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Innovations, improvements we take for granted

I have often thought about people who contributed to the quality of our everyday lives because of their contributions through improving existing technology.

We are constantly confronted with new and improved items from Ginsu knives to venetian blind cleaners. Improvements large and small are touted as the new best thing. Some innovations take a long time to become a part of our daily lives and it was true with our modern plumbing. In 1969, the inflated legend of Thomas Crapper was touted as the inventor of the flush toilet in the book written by Wallace Reyburn. Thomas, contrary to popular belief, was not the inventor but one of the innovators who profited from his advances.

The flush toilet was patented by the godson of Queen Elizabeth I, Sir John Harrington in 1592. He installed a water closet for the Queen that consisted of a raised cistern and a down pipe. When the water was released, at the rate of 7.5 gallons per flush, it rushed down the pipe and washed the waste away. The torrent of water was immense and wasteful, but the clever Harrington argued that by flushing after 20 people had used it was, in fact, doable. However, Queen Elizabeth I was not impressed and rejected his invention. But, when you think about the British penchant to commemorate all events with signs like, "King Edward IV Slept Here," or "King Henry VIII Drank Here," perhaps Elizabeth I was avoiding the kind of sign that would have commemorated her flush toilet experience.

Unfortunately, the Queen's disinterest and certain issues with this invention itself kept it from catching on. It was not revived until almost 200 years later. One issue was resolved by Alexander Cummings, a Scottish watchmaker, in 1775 with his patented S-shaped drainpipe design that prevented odors, once flushed away, from wafting upward and back into the water closet. The popularity of the flush toilet was revived in London in the 1800s but there was no thought of how to handle the resulting outflow of sewage. Streets and rivers became polluted. Drinking water was compromised and tens of thousands died of water-borne diseases. This condition soon made London life intolerable, and the British government got involved to set in motion the sewer system of the country.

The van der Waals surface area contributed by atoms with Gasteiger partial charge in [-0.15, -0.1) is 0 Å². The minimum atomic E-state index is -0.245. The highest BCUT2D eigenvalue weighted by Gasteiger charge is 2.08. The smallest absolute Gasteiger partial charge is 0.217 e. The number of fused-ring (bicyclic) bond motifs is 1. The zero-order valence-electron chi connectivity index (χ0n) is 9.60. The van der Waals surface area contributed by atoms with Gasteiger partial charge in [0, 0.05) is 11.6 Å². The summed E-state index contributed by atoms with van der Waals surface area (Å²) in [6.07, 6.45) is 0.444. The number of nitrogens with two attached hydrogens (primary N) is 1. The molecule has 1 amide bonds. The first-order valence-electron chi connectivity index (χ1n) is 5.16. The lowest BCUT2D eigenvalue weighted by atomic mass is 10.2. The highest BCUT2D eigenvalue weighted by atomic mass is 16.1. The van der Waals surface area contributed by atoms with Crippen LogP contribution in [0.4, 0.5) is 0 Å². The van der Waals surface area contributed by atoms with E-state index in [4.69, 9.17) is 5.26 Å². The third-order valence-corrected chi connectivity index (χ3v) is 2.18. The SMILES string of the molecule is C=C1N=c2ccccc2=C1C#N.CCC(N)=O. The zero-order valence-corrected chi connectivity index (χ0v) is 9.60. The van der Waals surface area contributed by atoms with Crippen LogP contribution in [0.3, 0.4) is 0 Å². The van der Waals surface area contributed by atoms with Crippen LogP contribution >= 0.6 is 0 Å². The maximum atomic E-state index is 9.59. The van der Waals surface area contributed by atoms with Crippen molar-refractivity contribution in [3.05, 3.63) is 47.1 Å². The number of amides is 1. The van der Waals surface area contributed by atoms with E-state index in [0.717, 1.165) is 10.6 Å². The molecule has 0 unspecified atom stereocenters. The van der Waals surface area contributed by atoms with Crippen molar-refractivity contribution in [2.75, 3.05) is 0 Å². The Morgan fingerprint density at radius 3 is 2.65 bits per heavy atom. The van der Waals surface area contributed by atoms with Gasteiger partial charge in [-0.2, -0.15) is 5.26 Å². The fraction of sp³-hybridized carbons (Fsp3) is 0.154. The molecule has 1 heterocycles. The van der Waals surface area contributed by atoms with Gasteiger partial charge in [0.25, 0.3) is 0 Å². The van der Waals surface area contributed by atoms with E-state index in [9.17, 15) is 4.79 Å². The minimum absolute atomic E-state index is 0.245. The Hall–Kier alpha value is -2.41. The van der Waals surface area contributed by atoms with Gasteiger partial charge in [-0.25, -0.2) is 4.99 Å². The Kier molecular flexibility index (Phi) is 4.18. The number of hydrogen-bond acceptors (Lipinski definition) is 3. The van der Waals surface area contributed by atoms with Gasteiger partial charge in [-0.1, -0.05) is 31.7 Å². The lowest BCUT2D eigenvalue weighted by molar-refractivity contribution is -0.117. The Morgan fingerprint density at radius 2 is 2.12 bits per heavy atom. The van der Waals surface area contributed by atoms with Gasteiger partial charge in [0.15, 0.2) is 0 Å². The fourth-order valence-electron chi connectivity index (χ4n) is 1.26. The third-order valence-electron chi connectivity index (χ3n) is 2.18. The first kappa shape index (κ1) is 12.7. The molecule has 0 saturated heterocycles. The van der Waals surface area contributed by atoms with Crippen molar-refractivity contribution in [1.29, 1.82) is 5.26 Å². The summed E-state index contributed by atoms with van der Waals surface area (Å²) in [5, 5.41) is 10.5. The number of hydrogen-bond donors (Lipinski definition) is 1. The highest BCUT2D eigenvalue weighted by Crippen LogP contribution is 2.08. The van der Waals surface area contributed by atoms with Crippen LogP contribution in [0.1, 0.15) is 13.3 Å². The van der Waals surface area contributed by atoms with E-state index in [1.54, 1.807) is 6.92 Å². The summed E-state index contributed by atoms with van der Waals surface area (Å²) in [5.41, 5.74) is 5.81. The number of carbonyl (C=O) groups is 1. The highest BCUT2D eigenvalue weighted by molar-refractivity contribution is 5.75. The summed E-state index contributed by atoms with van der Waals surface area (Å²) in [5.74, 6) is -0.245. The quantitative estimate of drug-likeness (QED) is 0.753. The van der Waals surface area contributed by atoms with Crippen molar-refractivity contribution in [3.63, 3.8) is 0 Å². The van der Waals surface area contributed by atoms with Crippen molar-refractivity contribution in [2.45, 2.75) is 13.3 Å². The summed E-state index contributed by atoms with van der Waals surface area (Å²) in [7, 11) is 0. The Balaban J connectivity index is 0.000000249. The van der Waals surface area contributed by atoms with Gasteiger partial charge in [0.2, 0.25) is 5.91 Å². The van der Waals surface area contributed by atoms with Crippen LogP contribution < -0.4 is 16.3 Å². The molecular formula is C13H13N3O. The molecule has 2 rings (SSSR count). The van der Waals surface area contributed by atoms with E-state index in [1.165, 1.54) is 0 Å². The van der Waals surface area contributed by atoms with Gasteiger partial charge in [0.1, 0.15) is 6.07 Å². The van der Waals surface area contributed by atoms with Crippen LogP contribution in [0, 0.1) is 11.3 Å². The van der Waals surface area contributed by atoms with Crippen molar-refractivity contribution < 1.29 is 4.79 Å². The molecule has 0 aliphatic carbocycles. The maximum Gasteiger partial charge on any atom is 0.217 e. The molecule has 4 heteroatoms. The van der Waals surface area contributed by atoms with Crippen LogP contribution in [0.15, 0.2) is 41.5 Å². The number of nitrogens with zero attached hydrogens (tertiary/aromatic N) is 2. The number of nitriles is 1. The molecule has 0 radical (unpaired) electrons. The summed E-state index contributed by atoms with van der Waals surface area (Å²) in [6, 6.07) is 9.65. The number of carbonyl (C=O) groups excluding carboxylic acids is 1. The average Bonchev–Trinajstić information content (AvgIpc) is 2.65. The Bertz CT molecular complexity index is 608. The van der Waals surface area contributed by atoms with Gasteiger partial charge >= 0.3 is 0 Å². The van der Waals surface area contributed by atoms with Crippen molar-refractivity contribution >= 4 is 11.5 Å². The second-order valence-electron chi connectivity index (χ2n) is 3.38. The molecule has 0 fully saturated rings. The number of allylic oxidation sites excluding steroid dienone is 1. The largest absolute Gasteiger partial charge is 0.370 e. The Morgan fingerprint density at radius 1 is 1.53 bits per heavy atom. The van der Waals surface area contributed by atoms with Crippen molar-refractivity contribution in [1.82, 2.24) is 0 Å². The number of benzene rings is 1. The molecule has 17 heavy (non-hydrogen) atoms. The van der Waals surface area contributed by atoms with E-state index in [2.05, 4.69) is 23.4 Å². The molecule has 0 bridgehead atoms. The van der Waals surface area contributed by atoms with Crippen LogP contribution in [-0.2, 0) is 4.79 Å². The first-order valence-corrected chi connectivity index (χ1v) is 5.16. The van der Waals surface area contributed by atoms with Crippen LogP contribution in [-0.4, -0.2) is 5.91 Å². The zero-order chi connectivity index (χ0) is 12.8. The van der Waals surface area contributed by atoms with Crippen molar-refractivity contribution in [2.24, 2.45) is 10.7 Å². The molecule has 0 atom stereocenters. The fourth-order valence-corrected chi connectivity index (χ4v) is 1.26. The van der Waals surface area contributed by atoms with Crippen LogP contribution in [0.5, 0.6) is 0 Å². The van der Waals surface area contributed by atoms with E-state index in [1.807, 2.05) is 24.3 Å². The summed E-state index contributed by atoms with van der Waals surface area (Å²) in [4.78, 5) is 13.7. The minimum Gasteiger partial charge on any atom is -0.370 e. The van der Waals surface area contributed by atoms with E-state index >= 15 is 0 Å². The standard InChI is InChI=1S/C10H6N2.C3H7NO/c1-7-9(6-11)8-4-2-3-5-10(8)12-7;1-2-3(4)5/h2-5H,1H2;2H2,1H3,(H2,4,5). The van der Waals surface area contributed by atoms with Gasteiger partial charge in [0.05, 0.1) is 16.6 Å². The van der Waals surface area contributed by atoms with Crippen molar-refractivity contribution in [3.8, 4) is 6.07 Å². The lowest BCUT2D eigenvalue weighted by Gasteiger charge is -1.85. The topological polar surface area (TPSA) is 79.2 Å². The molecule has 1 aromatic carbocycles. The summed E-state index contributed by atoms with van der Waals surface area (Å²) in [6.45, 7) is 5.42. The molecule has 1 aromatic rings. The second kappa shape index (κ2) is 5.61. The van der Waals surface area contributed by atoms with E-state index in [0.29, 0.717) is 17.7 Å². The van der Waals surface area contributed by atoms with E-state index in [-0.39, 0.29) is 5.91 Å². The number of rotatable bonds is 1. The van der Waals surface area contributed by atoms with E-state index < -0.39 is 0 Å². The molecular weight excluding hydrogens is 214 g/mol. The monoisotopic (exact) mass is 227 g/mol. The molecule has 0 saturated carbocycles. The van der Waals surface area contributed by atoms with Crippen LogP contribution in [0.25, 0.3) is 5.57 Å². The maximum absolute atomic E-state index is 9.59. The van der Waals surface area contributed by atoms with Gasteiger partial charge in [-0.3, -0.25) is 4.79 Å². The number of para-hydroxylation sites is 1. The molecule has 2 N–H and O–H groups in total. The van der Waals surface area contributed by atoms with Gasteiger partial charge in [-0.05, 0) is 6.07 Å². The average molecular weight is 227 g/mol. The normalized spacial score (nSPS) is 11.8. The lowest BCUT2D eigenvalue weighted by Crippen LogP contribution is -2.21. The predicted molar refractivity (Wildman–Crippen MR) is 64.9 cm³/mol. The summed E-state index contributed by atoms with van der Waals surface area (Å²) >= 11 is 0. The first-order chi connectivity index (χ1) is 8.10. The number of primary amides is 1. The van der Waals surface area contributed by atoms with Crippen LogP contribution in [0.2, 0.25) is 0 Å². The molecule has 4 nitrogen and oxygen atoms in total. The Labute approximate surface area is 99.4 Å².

Thomas was born in 1836 and became a plumber's apprentice at the young age of 14. He had several patents on the floating ballcock as well as his improvements on the S-bend with the U-bend. He was not the inventor, but he did improve the flush valve. In the 1880s, Thomas was hired by Prince Edward (later King Edward VII) to construct lavatories in several royal palaces. He also continued to serve the crown under King George IV. Thomas was a self-proclaimed sanitary engineer who had a brass foundry that produced plumbing parts. He developed better toilets and proudly opened the first plumbing parts showroom in history. Of course, this caused a lot of commotion as it was considered brazen to have toilets on public display, but his gamble paid off. Thomas Crapper also had a talent for marketing and spread his fame by proudly stamping his name on all his products including every toilet produced.

During WWI, the American Doughboys, whether stationed with British troops or on a British ship, became very familiar with the product with "T. Crapper" emblazoned on it. Soon the last name became slang in sentences like, "I'm going to the..." In fact, it soon made its way into American lexicon. The story of Thomas became a legend with the book "Flushed with Pride: The Story of Thomas Crapper" which enhanced, and recklessly embellished, Thomas' life and career. But his contribution cannot be denied. I shudder to think what our condition would be like without the contributions of innovators like Thomas. Even though he did not invent anything his innovations are to be admired and appreciated.